It was an absolute pleasure working with Holly Georgia as my partner in crime “Jessica” in Shadows. We’d worked together previously several times on an American horror film and a few shorts so we knew each other well. It was a fantastic experience working with Katie Goldfinch for the first time, as my sister Scarlett in Shadows. We’ve also gone on to work together since and we’re currently collaborating on another project. During the casting process we worked with Casting Director and Talent Agent Chloe Rose Mitchell who was, at the time, also working as casting assistant on 24 and Homeland. We were also very fortunate to have Scott Sandford on board as DOP, who brought with him a wealth of experience and his own equipment. We were able to shoot on red epic, red MX and the use of steady cam and dolly’s really helped boost the quality of the film. Luke and I have both gone on to work with Scott again several times since, most recently on Spy Thriller, The Service, that Luke and I recently collaborated on. Our sound design was created by James Wichall, who’s credits include Steve Jobs, Da Vinci’s Demons and Dorian Gray. Shadows was scored by two extremely talented composers Vince Cox and Simon Slater who’s music really brought the film to life. I could go on about our cast and crew but in short, we were incredibly lucky with everyone we worked with and most of then, I’m very pleased to say, we’ve had the opportunity to work with again.
This appears to be a short dying to be a feature. Is there an intention to turn this into a full-length production? If so has any progress been made toward this goal?
When deciding to work together, Luke and I both wanted to make quite a large-scale short film – a sort of mini feature. We are continuing to hone our skills as film makers but now with our slate of previous work, the success of Shadows so far and The Service being released publicly soon, we now feel ready to take on a feature-length film. While Shadows was in production we had a lot of positive feedback regarding the concept and the general consensus was that it would make a great full-length film. We took the heart of the short, it’s concepts and several of the characters to develop a full-length feature film script that we are currently pitching to studios and investors. I believe that the subject matter of surveillance is particularly relevant right now globally and definitely in the most watched city in the world – London. The UK in particular needs a film like Shadows, that has a message and has the potential to be commercially successful.
You had small budget, but lots of talent to work with. Were there things you envisioned during development you simply couldn’t pull off in reality?
I think on every film there is a certain amount of compromising. You can have a specific idea or image in your head as much as you like but when you’re faced with the reality of the location I think there is usually some sort of compromise, but it can sometimes work out for the better – perhaps I’ve been lucky but in my experience that’s what I’ve found. I don’t think we had any situations where we couldn’t pull something off while filming Shadows. Although what we wanted to achieve was incredibly challenging on all fronts, we were also realistic about certain aspects. For example, in an ideal world we might have had a huge gun battle in the middle of central London, but that was simply not realistic on our budget. So we found a large yard in East London that looked like a street, was privately owned and closed off at both ends. Although it might not have been our original idea it ended up being a great solution to a lot of problems and actually looked wonderfully cinematic. The challenge that I’m sure most film makers face is the time factor. We would have loved to have spent a few more days ( at least ) filming but everyone did their absolute best with the time we had and I believe we’ve produced a really high quality, entertaining film that also conveys a message.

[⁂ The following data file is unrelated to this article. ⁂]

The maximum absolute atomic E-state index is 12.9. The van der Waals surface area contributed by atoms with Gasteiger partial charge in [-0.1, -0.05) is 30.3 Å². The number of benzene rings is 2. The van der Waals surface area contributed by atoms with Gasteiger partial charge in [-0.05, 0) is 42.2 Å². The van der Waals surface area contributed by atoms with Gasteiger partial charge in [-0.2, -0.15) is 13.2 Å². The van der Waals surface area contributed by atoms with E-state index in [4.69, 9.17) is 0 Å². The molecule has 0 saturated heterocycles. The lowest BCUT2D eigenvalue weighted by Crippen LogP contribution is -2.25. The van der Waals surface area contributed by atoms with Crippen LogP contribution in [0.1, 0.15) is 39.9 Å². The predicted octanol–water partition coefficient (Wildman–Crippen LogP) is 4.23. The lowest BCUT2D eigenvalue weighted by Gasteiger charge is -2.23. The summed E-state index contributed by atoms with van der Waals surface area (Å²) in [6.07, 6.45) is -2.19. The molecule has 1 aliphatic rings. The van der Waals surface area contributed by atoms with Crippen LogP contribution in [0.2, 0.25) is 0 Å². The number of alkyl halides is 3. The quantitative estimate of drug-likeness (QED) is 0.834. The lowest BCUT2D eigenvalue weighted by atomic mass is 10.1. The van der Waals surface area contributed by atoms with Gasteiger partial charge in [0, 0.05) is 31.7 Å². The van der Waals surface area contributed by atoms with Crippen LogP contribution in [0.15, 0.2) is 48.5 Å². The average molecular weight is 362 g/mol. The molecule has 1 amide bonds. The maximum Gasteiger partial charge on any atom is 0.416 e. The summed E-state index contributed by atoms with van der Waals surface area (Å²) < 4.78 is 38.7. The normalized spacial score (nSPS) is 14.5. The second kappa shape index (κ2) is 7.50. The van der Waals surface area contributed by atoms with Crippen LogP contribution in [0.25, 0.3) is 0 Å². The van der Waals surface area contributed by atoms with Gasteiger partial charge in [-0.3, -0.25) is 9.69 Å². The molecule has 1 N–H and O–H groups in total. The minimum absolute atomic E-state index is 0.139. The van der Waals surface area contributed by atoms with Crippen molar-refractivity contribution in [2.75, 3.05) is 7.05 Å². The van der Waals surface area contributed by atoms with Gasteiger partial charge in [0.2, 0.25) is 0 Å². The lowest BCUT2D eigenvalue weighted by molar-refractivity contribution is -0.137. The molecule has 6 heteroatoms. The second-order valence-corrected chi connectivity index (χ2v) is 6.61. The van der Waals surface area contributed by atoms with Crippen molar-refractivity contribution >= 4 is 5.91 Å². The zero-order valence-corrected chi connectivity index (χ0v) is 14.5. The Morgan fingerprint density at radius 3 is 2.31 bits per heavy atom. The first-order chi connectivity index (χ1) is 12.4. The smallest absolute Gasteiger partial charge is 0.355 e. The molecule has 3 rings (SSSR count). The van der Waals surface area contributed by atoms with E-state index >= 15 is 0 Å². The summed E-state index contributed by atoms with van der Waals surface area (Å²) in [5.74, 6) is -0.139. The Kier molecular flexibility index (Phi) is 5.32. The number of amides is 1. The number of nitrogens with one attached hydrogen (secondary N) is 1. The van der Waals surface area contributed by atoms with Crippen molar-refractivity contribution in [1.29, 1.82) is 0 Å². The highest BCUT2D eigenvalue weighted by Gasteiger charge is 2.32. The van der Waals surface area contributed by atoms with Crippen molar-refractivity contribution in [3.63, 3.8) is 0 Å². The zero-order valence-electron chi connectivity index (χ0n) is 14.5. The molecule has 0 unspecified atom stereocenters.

Lastly, there always seems to be an audience for films about “Big Brother” and they’ve been a part of the science fiction genre for decades, so why do you think the general public rarely heed the messages they convey?
Personally I think people have always been interested in people and the idea of “Big Brother’s always watching” is a part of that. Voyeurism is now far more in the public eye with programs on TV that are literally people watching tv shows for example. Perhaps in the past, the idea of Big Brother was more removed from society but now, with the way technology is moving and films such as Citizen Four ( a documentary about Edward Snowden as he blows the whistle on the NSA ) the privacy debate is becoming nearly impossible for the average person to ignore. The subject of Big Brother is even finding it’s way into commercial films like the new James Bond Spectre, which was seen by millions of viewers. I believe that, with more being revealed all the time about the way in which authority bodies are using surveillance, the debate being more out in the open and it becoming closer to everyones reality, the public will eventually heed the message that Shadows, and all films of this genre convey. I have faith!
We’d like to thank Johnny Sachon for his time and the behind the scenes photos he provided. We’d encourage you to follow him on Twitter, Facebook, and his website. You can also find out more about Shadows here: www.ShadowsUK.com.